The Air Up There: Skin VOCs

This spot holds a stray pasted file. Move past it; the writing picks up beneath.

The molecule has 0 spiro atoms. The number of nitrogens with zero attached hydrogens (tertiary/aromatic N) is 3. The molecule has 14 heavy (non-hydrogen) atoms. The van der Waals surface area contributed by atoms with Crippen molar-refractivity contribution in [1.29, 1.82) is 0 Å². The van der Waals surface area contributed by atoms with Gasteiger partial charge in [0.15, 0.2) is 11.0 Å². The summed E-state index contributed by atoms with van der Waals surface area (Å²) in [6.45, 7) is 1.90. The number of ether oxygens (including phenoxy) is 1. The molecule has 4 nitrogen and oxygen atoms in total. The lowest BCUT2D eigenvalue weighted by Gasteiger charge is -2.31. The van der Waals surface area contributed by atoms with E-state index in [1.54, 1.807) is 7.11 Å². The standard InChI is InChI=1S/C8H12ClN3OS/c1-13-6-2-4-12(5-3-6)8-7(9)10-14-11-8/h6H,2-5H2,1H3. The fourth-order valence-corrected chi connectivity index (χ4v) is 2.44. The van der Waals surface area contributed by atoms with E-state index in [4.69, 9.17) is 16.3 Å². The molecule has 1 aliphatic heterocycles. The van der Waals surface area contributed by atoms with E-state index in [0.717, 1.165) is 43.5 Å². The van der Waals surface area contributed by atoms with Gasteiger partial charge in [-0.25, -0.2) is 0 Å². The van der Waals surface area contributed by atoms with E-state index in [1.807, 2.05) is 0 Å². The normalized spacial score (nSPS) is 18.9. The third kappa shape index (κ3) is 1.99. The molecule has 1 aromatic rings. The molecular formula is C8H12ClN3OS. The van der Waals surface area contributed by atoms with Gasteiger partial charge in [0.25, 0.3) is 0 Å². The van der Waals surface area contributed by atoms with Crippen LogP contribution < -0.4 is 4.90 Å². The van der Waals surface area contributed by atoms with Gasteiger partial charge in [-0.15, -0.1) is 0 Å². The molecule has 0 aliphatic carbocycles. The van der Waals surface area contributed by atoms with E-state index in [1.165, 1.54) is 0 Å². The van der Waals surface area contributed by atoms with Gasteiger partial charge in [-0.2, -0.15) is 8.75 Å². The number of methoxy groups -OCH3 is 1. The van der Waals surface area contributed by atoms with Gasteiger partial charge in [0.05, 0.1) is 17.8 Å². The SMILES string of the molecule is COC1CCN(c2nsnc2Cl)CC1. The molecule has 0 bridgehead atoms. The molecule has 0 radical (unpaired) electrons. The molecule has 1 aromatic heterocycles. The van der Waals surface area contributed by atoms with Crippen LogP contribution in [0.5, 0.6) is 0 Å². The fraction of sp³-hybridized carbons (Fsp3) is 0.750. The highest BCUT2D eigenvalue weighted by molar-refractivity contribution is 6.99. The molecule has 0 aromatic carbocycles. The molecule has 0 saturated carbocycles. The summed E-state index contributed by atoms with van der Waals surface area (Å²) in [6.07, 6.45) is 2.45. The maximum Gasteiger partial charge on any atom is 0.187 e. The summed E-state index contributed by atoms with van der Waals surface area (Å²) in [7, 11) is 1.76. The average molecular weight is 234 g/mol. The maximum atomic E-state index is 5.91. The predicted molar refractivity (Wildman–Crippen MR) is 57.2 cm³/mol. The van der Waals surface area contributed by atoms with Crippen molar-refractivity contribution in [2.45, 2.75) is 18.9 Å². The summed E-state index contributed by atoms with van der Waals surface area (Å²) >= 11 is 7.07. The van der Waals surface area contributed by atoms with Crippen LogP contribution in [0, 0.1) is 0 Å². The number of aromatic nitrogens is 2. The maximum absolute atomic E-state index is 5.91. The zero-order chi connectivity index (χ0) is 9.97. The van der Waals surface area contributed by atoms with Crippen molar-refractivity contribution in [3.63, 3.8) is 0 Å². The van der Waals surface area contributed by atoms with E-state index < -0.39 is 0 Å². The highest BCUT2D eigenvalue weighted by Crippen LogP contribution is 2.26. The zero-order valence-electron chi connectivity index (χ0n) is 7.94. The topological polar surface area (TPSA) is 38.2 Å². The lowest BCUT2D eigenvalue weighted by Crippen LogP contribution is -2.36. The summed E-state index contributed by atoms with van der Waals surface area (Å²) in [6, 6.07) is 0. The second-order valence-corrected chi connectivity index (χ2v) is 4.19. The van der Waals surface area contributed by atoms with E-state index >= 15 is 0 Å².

In 2001, Japanese researchers reported that after the age of 40, some individuals develop a malodor known as “aging odor,” attributed to the presence of unsaturated C9, 2-nonenal. George Preti, PhD, a member of Monell Chemical Senses Center and an adjunct professor of dermatology at the University of Pennsylvania School of Medicine, was interested by this report and began to conduct research of his own. His work1 analyzed the volatile organic compounds (VOCs) emitted from human skin; however, instead of sampling VOCs from the axillae (underarms) considered the primary source of human body odor, his team sampled from non-axillary skin, including the upper back and forearms, that also emits volatile metabolites.

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